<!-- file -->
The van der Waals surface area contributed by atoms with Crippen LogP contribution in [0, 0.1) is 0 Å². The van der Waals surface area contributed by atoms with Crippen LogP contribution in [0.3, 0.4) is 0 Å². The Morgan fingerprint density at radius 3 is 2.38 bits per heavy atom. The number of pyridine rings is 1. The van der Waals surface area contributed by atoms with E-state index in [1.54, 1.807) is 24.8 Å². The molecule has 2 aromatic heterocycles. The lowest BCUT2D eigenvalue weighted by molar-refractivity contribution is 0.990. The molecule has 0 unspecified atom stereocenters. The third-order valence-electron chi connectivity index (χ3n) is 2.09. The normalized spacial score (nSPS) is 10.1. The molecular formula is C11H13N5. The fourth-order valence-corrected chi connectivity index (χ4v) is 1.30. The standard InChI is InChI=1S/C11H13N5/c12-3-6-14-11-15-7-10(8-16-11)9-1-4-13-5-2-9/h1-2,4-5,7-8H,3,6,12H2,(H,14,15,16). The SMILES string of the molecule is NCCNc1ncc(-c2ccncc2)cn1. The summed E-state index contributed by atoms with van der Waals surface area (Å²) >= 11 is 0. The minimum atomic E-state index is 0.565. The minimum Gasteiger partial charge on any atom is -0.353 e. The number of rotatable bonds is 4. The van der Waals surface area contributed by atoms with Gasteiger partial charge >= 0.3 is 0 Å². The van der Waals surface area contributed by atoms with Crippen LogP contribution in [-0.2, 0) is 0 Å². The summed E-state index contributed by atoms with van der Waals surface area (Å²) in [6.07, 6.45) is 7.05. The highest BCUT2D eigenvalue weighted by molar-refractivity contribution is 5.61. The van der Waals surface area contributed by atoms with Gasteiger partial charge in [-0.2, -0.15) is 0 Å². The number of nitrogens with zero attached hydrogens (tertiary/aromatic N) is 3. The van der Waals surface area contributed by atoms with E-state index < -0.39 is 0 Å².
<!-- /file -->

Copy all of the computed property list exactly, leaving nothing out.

The van der Waals surface area contributed by atoms with Crippen LogP contribution in [0, 0.1) is 0 Å². The van der Waals surface area contributed by atoms with Crippen LogP contribution in [0.3, 0.4) is 0 Å². The Morgan fingerprint density at radius 3 is 2.38 bits per heavy atom. The number of pyridine rings is 1. The van der Waals surface area contributed by atoms with E-state index in [1.54, 1.807) is 24.8 Å². The molecule has 2 aromatic heterocycles. The lowest BCUT2D eigenvalue weighted by molar-refractivity contribution is 0.990. The molecule has 0 unspecified atom stereocenters. The third-order valence-electron chi connectivity index (χ3n) is 2.09. The normalized spacial score (nSPS) is 10.1. The molecular formula is C11H13N5. The fourth-order valence-corrected chi connectivity index (χ4v) is 1.30. The standard InChI is InChI=1S/C11H13N5/c12-3-6-14-11-15-7-10(8-16-11)9-1-4-13-5-2-9/h1-2,4-5,7-8H,3,6,12H2,(H,14,15,16). The SMILES string of the molecule is NCCNc1ncc(-c2ccncc2)cn1. The summed E-state index contributed by atoms with van der Waals surface area (Å²) >= 11 is 0. The minimum atomic E-state index is 0.565. The minimum Gasteiger partial charge on any atom is -0.353 e. The number of rotatable bonds is 4. The van der Waals surface area contributed by atoms with Gasteiger partial charge >= 0.3 is 0 Å². The van der Waals surface area contributed by atoms with Crippen LogP contribution in [-0.2, 0) is 0 Å². The summed E-state index contributed by atoms with van der Waals surface area (Å²) in [6.07, 6.45) is 7.05. The highest BCUT2D eigenvalue weighted by molar-refractivity contribution is 5.61. The van der Waals surface area contributed by atoms with Gasteiger partial charge in [-0.2, -0.15) is 0 Å². The number of nitrogens with zero attached hydrogens (tertiary/aromatic N) is 3. The van der Waals surface area contributed by atoms with E-state index < -0.39 is 0 Å².